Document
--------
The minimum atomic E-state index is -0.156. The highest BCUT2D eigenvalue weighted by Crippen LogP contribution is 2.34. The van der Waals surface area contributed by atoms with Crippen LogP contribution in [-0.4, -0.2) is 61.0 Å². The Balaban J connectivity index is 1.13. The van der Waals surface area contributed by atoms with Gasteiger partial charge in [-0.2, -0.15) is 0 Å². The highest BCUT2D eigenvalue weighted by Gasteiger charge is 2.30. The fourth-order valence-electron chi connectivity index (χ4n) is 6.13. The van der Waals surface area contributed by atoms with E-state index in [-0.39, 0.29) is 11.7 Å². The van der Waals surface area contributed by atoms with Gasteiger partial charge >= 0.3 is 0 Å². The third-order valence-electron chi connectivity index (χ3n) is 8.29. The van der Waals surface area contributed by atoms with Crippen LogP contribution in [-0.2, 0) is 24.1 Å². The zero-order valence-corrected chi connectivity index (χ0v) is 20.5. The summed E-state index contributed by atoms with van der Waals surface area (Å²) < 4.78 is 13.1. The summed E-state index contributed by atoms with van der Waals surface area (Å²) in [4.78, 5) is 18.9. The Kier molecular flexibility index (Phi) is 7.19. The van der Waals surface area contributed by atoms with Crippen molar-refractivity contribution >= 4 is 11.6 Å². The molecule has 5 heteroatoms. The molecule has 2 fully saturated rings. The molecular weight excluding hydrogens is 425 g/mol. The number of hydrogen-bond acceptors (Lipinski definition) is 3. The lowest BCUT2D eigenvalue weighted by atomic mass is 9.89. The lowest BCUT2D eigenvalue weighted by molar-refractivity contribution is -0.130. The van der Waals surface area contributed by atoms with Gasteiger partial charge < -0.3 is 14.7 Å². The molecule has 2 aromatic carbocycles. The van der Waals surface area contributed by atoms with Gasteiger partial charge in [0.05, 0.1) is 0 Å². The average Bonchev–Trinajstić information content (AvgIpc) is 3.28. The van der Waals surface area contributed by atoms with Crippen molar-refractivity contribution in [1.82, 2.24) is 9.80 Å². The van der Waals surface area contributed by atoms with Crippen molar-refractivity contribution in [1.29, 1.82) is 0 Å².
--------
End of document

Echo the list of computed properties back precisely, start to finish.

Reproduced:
The minimum atomic E-state index is -0.156. The highest BCUT2D eigenvalue weighted by Crippen LogP contribution is 2.34. The van der Waals surface area contributed by atoms with Crippen LogP contribution in [-0.4, -0.2) is 61.0 Å². The Balaban J connectivity index is 1.13. The van der Waals surface area contributed by atoms with Gasteiger partial charge in [-0.2, -0.15) is 0 Å². The highest BCUT2D eigenvalue weighted by Gasteiger charge is 2.30. The fourth-order valence-electron chi connectivity index (χ4n) is 6.13. The van der Waals surface area contributed by atoms with E-state index in [-0.39, 0.29) is 11.7 Å². The van der Waals surface area contributed by atoms with Gasteiger partial charge >= 0.3 is 0 Å². The third-order valence-electron chi connectivity index (χ3n) is 8.29. The van der Waals surface area contributed by atoms with Crippen LogP contribution in [-0.2, 0) is 24.1 Å². The zero-order valence-corrected chi connectivity index (χ0v) is 20.5. The summed E-state index contributed by atoms with van der Waals surface area (Å²) < 4.78 is 13.1. The summed E-state index contributed by atoms with van der Waals surface area (Å²) in [4.78, 5) is 18.9. The Kier molecular flexibility index (Phi) is 7.19. The van der Waals surface area contributed by atoms with Crippen molar-refractivity contribution >= 4 is 11.6 Å². The molecule has 5 heteroatoms. The molecule has 2 fully saturated rings. The molecular weight excluding hydrogens is 425 g/mol. The number of hydrogen-bond acceptors (Lipinski definition) is 3. The lowest BCUT2D eigenvalue weighted by atomic mass is 9.89. The lowest BCUT2D eigenvalue weighted by molar-refractivity contribution is -0.130. The van der Waals surface area contributed by atoms with Gasteiger partial charge < -0.3 is 14.7 Å². The molecule has 2 aromatic carbocycles. The van der Waals surface area contributed by atoms with Gasteiger partial charge in [0.05, 0.1) is 0 Å². The average Bonchev–Trinajstić information content (AvgIpc) is 3.28. The van der Waals surface area contributed by atoms with Crippen molar-refractivity contribution in [1.82, 2.24) is 9.80 Å². The van der Waals surface area contributed by atoms with Crippen molar-refractivity contribution in [1.29, 1.82) is 0 Å².